At an undisclosed location, I was taken by a birding friend to see a nest. This wasn't just an ordinary nest. This was the best of a Northern Goshawk. Northern Goshawks are becoming harder and harder to find in southern New England. For one, they need large tracks of forested land to survive and they are very territorial. As southern New England went through various stages of its recent history, namely Agricultural, Industrial, Urban, and Suburban, our forests were cut and processed to satisfy the different space and energy needs. This meant that the Northern Goshawk had to go elsewhere to get the land and space it needed. Some have returned despite the continuing challenges of forested spaces around the region.
My friend was lucky enough to know of a nest and inspired me along for the ride to see the nest and the birds. Approaching the nest is a careful endeavor. Goshawks are territorial about all the creatures in their space and well chase of people and all sorts of birds and animals. We approached carefully. The Goshawks had chased several Pele already and we didn't want to stress the bird and the nest site. We barely made one bird sitting on the nest. After deciding not to stress them out any more, we began to gather to walk out of the forest. Then the other Goshawk returned. We heard it first. Then sawed it flying through ths trees. The Goshawk was circling us. We continued our walk and the Goshawk took to a perch to make sure we left. We honored the request and hoped or visit hadn't stressed the birds too much.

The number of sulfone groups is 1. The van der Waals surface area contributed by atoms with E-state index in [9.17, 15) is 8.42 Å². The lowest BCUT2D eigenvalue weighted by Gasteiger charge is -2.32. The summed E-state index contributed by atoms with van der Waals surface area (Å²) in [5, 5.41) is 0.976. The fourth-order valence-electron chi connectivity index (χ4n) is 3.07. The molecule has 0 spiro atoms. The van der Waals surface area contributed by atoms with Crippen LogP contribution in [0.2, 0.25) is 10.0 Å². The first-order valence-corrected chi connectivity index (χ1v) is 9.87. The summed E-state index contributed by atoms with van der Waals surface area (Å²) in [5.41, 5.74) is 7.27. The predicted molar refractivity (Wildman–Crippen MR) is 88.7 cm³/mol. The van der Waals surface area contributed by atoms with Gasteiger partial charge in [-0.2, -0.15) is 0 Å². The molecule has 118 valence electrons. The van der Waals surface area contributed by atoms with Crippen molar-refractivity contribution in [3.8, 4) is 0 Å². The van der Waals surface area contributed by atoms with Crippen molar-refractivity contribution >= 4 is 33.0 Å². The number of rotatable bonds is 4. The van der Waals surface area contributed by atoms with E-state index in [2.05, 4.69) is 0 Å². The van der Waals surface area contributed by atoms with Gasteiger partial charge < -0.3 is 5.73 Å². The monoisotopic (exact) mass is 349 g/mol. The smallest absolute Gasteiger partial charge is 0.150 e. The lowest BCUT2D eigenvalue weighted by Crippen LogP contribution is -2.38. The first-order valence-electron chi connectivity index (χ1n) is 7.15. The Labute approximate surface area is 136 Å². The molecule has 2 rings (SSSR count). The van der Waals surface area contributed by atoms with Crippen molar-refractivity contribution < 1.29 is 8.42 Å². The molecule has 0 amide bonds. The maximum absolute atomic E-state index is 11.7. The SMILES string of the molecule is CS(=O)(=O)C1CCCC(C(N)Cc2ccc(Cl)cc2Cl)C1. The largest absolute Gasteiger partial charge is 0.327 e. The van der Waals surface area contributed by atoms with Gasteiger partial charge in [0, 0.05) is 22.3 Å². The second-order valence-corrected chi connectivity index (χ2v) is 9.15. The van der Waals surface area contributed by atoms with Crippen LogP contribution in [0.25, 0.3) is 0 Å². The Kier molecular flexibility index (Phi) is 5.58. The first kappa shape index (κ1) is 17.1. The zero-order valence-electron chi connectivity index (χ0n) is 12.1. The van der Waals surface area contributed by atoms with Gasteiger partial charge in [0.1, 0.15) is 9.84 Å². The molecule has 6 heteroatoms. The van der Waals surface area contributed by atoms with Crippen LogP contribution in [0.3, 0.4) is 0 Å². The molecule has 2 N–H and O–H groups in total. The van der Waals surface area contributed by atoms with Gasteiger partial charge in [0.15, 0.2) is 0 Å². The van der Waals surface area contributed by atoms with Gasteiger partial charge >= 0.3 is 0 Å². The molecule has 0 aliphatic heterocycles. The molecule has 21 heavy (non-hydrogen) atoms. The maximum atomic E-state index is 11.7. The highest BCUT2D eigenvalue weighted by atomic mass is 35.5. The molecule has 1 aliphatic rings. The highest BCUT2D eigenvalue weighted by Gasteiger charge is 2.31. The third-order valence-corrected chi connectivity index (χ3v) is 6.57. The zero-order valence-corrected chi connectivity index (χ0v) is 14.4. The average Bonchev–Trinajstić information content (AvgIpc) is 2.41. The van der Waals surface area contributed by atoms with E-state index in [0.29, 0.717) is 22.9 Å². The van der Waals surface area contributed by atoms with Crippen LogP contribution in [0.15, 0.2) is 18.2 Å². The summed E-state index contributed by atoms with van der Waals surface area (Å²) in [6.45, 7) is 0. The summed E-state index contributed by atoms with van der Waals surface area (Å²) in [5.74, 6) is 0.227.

Enjoy the pictures. Until the next time, get outside and go birding !
A Warning about approaching the nest
An Angry Parent Goshawk Approaches
After Flying around and Vocalizing, Goshawk Watches us leave
Linking to Wild Bird Wednesday - Link here